In this article I will show how to use CustomClipper widget in order to implement Fog of War for the map.
It looks like this:
Only small part of the map is interactive. You cannot tap on a 'grey' area of the map as the player has not yet opened it.
- uncovered parts of map should not be interactive
- spots on map define if they open map and what is the radius of the 'hole'
- hidden parts of map should have a black and white color
- each point on map, once captured, cuts new 'holes' in the fog of war
- should perform well
- should work with InteractiveViewer widget
Break the solution into layers
The map without the fog of war is a Stack widget that has houses. All these houses are interactive: player can select them and do some actions:
If we apply Fog of War, then each occupied house should clear fog of war in a given radius AND widgets inside this hole must be tappable!
First naive implementation is to use a Stack widget. The first child is a interactive map, then next children are Containers with white color as a background.
Stack applies following logic: if two widgets overlap then the last child specified in children list is rendered on top of all the previous. Once we know it we can write something like this:
Stack( children: [ buildMap(), generateGrid(), ] )
generateGrid creates a Container with background transparent color:
The 'holes' in the grid are quite simple: if the cell of the grid touches with at least one corner the opened spot then it should not be drawn. In this way we just don't render cells:
The formula used to determine whether the corner of a cell is inside the given circle is a Pythagoras Theorem :)
The map looks like this:
To make it more antialiased we can reduce the size of the cell but this will lead to even more cells to be drawn.
Pros of this method:
- straightforward code
- easy to understand
- good if you want 'squarish' design
- bad performance. Flutter has to recalculate all the cells each time build is called.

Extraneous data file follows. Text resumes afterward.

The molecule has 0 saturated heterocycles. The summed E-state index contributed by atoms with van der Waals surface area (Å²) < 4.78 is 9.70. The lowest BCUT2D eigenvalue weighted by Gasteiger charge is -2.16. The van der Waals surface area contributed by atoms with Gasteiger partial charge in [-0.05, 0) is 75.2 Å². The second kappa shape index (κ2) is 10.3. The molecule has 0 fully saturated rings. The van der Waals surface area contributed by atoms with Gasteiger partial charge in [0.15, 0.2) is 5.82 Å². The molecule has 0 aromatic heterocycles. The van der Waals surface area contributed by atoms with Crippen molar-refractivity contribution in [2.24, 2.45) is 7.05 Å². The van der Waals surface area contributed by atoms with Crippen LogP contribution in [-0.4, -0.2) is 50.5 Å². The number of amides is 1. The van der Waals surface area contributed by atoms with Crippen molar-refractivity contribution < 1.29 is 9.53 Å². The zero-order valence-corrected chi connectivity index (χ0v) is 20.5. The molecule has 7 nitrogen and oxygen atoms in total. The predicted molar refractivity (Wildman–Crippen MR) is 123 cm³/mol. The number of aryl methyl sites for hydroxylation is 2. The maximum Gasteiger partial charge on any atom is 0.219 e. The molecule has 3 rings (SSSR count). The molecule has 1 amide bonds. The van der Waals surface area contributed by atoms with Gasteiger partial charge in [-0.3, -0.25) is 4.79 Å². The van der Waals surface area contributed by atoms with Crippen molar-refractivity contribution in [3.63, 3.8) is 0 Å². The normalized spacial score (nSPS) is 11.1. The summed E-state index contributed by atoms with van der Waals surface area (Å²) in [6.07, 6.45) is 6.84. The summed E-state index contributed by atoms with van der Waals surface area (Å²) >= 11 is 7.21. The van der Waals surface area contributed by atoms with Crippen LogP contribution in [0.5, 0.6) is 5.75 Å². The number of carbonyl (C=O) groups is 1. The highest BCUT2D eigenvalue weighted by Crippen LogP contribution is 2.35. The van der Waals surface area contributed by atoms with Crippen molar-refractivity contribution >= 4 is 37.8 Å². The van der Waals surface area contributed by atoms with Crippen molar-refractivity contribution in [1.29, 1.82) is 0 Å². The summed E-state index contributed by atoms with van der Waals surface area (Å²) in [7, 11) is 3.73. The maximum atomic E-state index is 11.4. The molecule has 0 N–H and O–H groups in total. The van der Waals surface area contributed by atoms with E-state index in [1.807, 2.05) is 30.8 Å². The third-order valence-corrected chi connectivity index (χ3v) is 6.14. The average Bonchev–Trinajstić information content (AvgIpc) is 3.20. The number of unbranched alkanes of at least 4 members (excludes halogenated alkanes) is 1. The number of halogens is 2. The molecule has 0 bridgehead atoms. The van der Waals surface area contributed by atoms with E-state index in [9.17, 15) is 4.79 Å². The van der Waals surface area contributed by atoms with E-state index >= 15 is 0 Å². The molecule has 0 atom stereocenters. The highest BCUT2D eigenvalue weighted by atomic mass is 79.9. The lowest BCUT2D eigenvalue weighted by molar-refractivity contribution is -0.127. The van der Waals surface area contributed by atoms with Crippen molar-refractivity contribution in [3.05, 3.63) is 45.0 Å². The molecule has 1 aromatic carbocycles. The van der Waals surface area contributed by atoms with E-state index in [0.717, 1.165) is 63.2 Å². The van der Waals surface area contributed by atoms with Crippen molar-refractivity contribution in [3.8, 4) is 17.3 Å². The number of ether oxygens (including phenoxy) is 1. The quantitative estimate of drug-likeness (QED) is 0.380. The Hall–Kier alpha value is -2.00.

- squarish design
- strange black lines on edges of the cells
Actually the performance was so bad that even my Snapdragon 865 on Galaxy Tab S7 could not handle scrolling on that map. Say you wanted to have 100 cells of fog of war per row. This leads to total number 100*100 = 10000 widgets...
Another way of doing it
We can also use ColorFiltered widget in order to make some parts of the Fog of War widget invisible but it does not satisfy our need: the player should be able to tap on the controls located under the hole. With ColoredFilter it is not possible as the fog of war widget still occupies the hole and the events don't go through (IgnorePointer widget will also not help here). More about this you can read at this StackOverflow question: Create Widget with hole inside .
The best way of doing it
The best way is to use CustomClipper widget. It allows to draw the shape of the widget of any form, even with REAL holes inside itself!
The initial solution was taken and adjusted from this article: How to cut a hole in an overlay. You can read this article in order to understand how CustomClipper works. TLDR: it does not render itself in areas where two shapes overlap (this leads us to a bad issue which is solved at the bottom :) ).
Here is an adjusted solution for game's needs.
The CustomClipper accepts list of Spots on the map. Then draws ovals at the spot locations and creates holes via
path.fillType = PathFillType.evenOdd;
But what happens if two circles overlap each other? Then the evenOdd logic will not work as we now have three shapes overlapping each other. This leads to such funny issues:
The best CORRECT way of doing it
The solution to the bug is to use a little bit different approach. Instead of relying on evenOdd fill type it is better to have two shapes:
- huge rectangle area that covers the whole widget
- a single shape with all the circles (opened parts of the map)
Then we combine two paths with the difference algorithm:
And now the game renders holes in the fog of war correctly: